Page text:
This is indeed an incidence of GOOD ECOLOGY, in this case human precipitated.  Just because the wolves had become extinct in 1926 did the Scientists leave things as they were?  No, I for one am glad they did not leave the status quo, but did their research and on the understanding how Ecology works, these 14 amazing Wolves were introduced to Yellowstone National Park.

 

Australian government on “probation” – to save the Great Barrier Reef

Great Barrier Reef In June 2015 the UNESCO World Heritage Committee made a historic decision for the Great Barrier Reef that put the Australian government on probation until the Reef’s health improves.  The Australian Government now has until 2016 to show that its rescue plan is working and until 2019 to demonstrate it has stopped the decline of the Reef. The most significant features of the decision are:

  • The World Heritage Committee expressed concern that the outlook for the Reef is poor and key habitats and species have continued to decline, and listed climate change, poor water quality, and coastal development impacts as the major threats.
  • The Committee will continue its vital role as a watchdog to ensure Australia “rigorously implements all of its commitments”.
  • An acknowledgement that the existing financial commitment to the Reef 2050 plan is an ‘initial’ amount – a clear indication the Committee recognizes that the plan is underfunded.
  • If the Reef’s World Heritage values continue to decline, then an ‘in-danger’ listing will almost certainly be delivered at the 2020 meeting.

Just 12 months ago, the Australian Government had approved plans to dump millions of tonnes of dredge spoil from mega-port expansions into the Great Barrier Reef’s waters. On 1st July, that approval was overturned and WWF expects a ban on dumping from new port development in the Reef’s World Heritage waters to be in force within months. Read more   HERE turtle_Great_Barrier_ReefThe Great Barrier Reef (GBR) stretches 2,300 kilometres along the Queensland coast and includes over 2,900 reefs, and around 940 islands and cays. The Great Barrier Reef Marine Park is 345,000 square kilometres in size, five times the size of Tasmania or larger that the United Kingdom and Ireland combined! The reef is immensely diverse. It is home to more than 1,500 species of fish, 411 types of hard coral, one-third of the world’s soft corals, 134 species of sharks and rays, six of the world’s seven species of threatened marine turtles, and more than 30 species of marine mammals, including the vulnerable dugong. Add to that stunning marine suite as many as 3,000 molluscs and thousands of different sponges, worms and crustaceans, 630 species of echinoderms (starfish and sea urchins) and 215 bird species, of which 22 are seabirds. The GBR is listed under all four natural World Heritage criteria for its outstanding universal value.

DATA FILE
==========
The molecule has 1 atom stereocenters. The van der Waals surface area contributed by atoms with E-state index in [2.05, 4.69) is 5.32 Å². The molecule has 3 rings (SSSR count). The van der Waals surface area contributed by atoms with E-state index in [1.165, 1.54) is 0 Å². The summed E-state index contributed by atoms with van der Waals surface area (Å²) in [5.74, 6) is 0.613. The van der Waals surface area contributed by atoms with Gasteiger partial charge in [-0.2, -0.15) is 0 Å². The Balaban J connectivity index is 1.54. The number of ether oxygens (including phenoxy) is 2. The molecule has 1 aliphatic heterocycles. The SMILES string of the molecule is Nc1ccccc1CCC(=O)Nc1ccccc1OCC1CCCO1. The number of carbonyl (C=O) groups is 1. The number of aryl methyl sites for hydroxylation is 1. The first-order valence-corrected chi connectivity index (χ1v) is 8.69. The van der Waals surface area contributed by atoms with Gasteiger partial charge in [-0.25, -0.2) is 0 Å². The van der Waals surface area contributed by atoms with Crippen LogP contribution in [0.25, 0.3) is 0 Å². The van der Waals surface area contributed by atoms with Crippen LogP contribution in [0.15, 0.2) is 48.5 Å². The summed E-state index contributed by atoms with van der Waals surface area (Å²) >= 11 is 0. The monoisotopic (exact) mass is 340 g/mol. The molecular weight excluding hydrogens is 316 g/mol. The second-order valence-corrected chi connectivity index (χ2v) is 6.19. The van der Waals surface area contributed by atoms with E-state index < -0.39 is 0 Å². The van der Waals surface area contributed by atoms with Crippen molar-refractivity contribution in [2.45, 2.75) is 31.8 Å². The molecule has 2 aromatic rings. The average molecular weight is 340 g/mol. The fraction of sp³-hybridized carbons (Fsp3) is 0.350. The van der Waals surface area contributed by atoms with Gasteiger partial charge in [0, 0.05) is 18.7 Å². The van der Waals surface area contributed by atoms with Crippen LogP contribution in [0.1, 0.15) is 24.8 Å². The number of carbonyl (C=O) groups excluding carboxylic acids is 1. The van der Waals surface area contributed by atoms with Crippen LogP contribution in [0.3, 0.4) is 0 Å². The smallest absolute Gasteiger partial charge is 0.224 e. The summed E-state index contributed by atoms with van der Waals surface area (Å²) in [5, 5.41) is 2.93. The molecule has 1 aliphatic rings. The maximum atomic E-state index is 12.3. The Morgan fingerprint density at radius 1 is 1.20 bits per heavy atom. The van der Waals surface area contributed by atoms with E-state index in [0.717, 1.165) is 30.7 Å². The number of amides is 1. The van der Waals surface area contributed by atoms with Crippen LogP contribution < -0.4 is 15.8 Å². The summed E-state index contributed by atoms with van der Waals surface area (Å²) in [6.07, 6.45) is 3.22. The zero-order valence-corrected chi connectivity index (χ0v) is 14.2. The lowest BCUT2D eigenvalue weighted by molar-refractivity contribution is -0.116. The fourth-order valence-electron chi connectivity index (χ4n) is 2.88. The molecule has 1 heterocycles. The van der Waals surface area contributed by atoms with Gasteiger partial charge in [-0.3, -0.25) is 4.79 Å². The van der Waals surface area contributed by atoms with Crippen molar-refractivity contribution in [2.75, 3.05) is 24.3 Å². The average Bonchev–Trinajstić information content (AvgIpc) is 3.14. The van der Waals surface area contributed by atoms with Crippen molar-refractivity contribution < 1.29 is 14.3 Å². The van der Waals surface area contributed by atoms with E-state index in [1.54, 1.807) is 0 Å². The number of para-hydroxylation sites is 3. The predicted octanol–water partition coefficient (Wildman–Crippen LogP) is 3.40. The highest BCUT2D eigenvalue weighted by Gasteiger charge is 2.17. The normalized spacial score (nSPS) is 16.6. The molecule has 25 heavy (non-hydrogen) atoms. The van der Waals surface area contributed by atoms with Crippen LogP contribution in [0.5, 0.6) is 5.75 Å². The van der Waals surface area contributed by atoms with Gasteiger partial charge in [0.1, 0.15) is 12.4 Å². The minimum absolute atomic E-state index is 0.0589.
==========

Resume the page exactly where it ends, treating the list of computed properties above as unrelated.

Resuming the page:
READ MORE AT THE   WORLD WILDLIFE FUND WEBSITE

GET YOUR COPY OF AUSTRALIA’S   “REEF 2050 PLAN”    HERE

Click on the “Reef 2050 Long-Term Sustainability Plan” link – to download the FULL plan

Let’s have Fun – go in the Polls !

Okay, it’s time to slow down a bit and have some fun or entertainment by having your say in one of the “Fascinating Animals” and / or “Our Lovely World” Polls.

It’s easy – just click on the Titles above or on the Links below to join in, and to view the Results.

I’ll even place a Poll in this Post.  Don’t be lethargic or stick-in-the-mud, your say is “annonymous” and the results could be quite interesting.

https://facinatingamazinganimals.wordpress.com/polls/

https://starstruckworld.wordpress.com/polls/

 

NOW, for this Post’s Poll !

In the Beginning was ……  no, you CAN’T choose Aliens or God or Nothing or the Void, because the Poll is actually about either Light or Sound

I once attended an Astrology course and had an argument with the teacher about whether Light or Sound was in the VERY beginning, the first thing emanating from the “Void”.  You may choose to say there was both Light and Sound at the same time, but it will be interesting to see how many choose only “Light” and how many choose only “Sound.”

 

This Post  about what physicist Professor Brian Cox says about “what makes the universe up or down” may help you answer.

By the way, the reason for my answer can be found by clicking  HERE.

ENJOY, if you do, and share with your friends.

Polite discussion about this Poll is invited.  You will need a WordPress Username to comment (which is a requirement to try to stop spammers from posting silly stuff on this Blog).

Click on the tab titled “WordPress” at the top for steps on how to get a WordPress Username/”Account”.

Ocean Conservancy – Marine Wildlife and Seascape Photo Contest

Gulf of Mexico

The Ocean Conservancy’s Summer 2014 Marine Wildlife and Seascape Photo Contest received more than 1,200 entries.

The top two prizes were awarded to Ian Lindsey and Christian Martinez, whose photographs received Judges’ Choice and People’s Choice.

Ian’s photo “Honu Gathering” depicts a group of sea turtles gathered on a Hawaiian beach at sunset, while Christian’s image “Ocean, Waves and Nature” perfectly captures the beauty of a Puerto Rican beach.

This summer’s contest also included winners from five different categories: Arctic, Our Ocean, Fish, Gulf of Mexico and Human Impact.  The winning photographs for these categories can be found  HERE.

Read more…

AQWA – Aquarium of Western Australia

BigFishatAQWA

Yesterday Thursday 26th June, I went with my sister & partner to AQWA at Hillary’s Boat Harbour, Western Australia.